I do not claim to be an expert on physics, but I think this study is rubbish and the supposedly simple physics do not stand up to scrutiny.

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Re: Basic errors?

When pushing the blades in one direction, the air experiences an equal and opposite force - as described by Newton's laws, which could be called basic physics. So the air downwind of a rotating turbine will itself be rotating, causing the stirring mentioned in the article. When generating power, the more resistance put up by the turbine (i.e. the harder the wind has to work to turn the blades) the more stirring there will be.

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Re: Basic errors?

But surely that is a short range thing? Over distance, the stirred air would merge with the normal air pattern and the wind currents would revert back to how it was before the wind turbine? As wind turbines are built high and as I expect the 'stirring' to be rather short in duration/distance, this would have a negligible effect on warming the local ground air?

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Re: Basic errors?

I expect if you threw any large structure into a windy place that it would disrupt the airflow. A building for example, or even a forest. I really don't see any surprise that a turbine would add turbulence to relatively laminar wind potentially leading to different temperatures on the leeward side. I doubt friction or heat in the actual turbine has anything at all to do with it, just the temperature difference in the air itself.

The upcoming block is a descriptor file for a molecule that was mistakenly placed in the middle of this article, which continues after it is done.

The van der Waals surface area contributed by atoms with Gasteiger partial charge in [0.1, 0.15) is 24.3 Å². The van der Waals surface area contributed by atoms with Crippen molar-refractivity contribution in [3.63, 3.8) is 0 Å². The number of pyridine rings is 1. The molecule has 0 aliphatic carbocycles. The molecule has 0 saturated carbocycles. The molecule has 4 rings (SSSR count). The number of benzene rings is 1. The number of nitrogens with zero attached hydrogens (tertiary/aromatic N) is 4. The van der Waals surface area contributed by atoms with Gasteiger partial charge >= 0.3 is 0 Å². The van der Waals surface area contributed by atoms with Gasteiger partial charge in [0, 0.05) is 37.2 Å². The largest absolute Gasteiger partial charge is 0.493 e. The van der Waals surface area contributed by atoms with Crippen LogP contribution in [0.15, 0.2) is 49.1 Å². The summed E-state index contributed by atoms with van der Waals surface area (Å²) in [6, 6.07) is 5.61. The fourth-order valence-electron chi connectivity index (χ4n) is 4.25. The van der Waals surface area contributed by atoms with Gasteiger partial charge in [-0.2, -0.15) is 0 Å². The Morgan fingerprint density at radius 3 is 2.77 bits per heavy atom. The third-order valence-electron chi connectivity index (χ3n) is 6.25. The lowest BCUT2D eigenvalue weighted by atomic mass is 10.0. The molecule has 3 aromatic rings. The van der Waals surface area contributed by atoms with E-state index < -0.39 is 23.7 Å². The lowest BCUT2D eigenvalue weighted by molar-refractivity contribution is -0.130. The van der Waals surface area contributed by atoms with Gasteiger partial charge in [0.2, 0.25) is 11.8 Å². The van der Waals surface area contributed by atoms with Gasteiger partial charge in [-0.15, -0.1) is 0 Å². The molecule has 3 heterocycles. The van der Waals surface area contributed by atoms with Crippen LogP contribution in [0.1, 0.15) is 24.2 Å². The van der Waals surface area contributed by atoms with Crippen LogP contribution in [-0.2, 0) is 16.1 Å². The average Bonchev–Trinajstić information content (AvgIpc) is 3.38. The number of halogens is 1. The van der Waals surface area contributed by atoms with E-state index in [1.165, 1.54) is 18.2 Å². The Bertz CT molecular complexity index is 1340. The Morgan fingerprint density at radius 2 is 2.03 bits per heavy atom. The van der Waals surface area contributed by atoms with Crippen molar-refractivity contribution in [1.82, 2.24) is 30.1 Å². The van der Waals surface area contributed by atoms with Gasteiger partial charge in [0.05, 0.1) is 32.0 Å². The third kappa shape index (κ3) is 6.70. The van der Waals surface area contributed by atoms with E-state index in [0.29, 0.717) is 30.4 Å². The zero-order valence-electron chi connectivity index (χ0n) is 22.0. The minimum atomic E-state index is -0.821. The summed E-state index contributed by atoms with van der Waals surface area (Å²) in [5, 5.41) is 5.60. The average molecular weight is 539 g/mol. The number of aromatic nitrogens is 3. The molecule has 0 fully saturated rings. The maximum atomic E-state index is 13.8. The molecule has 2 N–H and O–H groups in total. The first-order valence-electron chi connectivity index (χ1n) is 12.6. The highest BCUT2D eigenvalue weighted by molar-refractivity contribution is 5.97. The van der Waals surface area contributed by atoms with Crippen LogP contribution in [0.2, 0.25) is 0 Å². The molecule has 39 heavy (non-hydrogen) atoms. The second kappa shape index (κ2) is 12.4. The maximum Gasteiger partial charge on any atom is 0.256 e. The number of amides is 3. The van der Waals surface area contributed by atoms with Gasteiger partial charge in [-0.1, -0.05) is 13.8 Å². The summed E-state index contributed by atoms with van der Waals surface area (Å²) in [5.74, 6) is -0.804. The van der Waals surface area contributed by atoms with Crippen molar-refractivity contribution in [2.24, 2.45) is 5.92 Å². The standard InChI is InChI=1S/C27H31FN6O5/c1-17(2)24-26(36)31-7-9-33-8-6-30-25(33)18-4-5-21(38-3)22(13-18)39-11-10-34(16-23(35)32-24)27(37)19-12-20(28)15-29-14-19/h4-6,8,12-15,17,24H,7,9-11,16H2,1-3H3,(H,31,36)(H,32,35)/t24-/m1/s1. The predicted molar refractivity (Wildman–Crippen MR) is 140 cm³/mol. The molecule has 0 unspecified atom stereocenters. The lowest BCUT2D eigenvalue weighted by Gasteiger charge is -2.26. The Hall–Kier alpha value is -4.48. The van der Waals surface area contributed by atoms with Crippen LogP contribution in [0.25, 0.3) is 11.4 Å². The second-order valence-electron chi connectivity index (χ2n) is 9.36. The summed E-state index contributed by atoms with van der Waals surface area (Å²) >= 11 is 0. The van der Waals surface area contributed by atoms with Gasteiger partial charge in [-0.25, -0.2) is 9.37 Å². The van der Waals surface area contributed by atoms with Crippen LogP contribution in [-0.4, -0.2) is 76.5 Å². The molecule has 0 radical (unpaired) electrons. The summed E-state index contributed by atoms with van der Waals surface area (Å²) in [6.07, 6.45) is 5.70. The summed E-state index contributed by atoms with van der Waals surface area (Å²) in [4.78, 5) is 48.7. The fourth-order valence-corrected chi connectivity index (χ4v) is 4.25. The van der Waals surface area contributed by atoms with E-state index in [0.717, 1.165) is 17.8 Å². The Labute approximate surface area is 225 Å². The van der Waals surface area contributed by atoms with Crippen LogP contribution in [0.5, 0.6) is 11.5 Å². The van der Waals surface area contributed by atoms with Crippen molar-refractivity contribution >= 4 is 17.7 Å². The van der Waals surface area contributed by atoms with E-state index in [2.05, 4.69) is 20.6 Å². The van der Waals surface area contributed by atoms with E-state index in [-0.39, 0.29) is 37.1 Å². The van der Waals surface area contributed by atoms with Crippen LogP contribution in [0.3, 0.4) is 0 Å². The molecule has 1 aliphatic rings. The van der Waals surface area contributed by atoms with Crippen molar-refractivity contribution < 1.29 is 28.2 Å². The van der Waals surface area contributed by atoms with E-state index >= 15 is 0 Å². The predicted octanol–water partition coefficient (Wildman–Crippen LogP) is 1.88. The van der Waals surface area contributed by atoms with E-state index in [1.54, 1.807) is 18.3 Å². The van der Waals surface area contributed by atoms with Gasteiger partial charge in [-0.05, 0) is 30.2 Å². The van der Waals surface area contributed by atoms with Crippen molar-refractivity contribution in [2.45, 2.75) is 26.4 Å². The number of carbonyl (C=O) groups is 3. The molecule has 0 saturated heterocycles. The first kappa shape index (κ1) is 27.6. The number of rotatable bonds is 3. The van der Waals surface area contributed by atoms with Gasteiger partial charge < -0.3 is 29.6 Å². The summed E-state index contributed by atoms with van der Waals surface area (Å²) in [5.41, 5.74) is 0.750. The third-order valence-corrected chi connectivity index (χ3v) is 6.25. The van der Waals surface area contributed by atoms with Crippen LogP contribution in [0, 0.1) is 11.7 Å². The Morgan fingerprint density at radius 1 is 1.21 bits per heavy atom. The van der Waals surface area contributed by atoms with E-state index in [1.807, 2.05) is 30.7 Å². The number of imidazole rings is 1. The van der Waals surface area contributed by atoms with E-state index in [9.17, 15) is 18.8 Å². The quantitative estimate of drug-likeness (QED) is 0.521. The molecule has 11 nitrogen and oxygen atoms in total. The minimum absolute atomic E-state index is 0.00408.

The story however smacks of typical Register behaviour when it comes to climate change - utilising cherry picking and confirmation bias to deny it is happening.

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Re: Basic errors?

Wind farms have been around for some time. Much longer than 10 years. I was down Cambridge and there was a cluster of turbines running there - small farm powering the site. Can't recall what it was called, but I passed it most days while I was down there.

America and Japan have also been investing in Wind farms for some time, back to the 80's as I recall.

As to the physics: Wind farms are known to have a localised effect on temperature and weather certainly back into the 90's. Operators have noted the difference although it was not 'studied' scientifically. A lot of knowledge isn't accepted until the scientists have been at it to quantify and qualify and explain it all away. But that's just science for you.

Now, wind turbines do cause turbulence in the air flow. Basic physics - wind is hitting the blade forces the blade to turn but also deflects the wind which then collides with other air flow, causing the turbulence. It settles down again, yes, but the turbulence extends several meters past the blades and out further from the blades than the diameter of the turbine. If you want to see how it works, you can stick a propeller blade into flowing water and watch the turbulence form behind the propeller. It's the same principal, just a different medium.

That the turbines are also warmer than the surrounding air (friction from turning and the flexing of the blades) means you'll get warming in the area. Again, this gets balanced out eventually, but locally you have a 'warm' spot form. People who have been running turbines have known about this for years. Scientists have only just gone and taken a look.

So yes, the physics does hold up. What's more, the only thing 'new' is that scientists have started taking a look and reported it's happening.

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@Desk Jockey (was: Re: Basic errors?)

One of the first contracts I landed as an independent contractor was for the remote telemetry of part of the Altamont Pass wind farm here in California. In the early 1980s. Thirty years ago.

The turbines have a noticeable affect on ground-level air movement downwind.

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Flame

Of course they cause local heating...

http://www.tunesbaby.com/watch/?x=yt-MOfHxINzGeo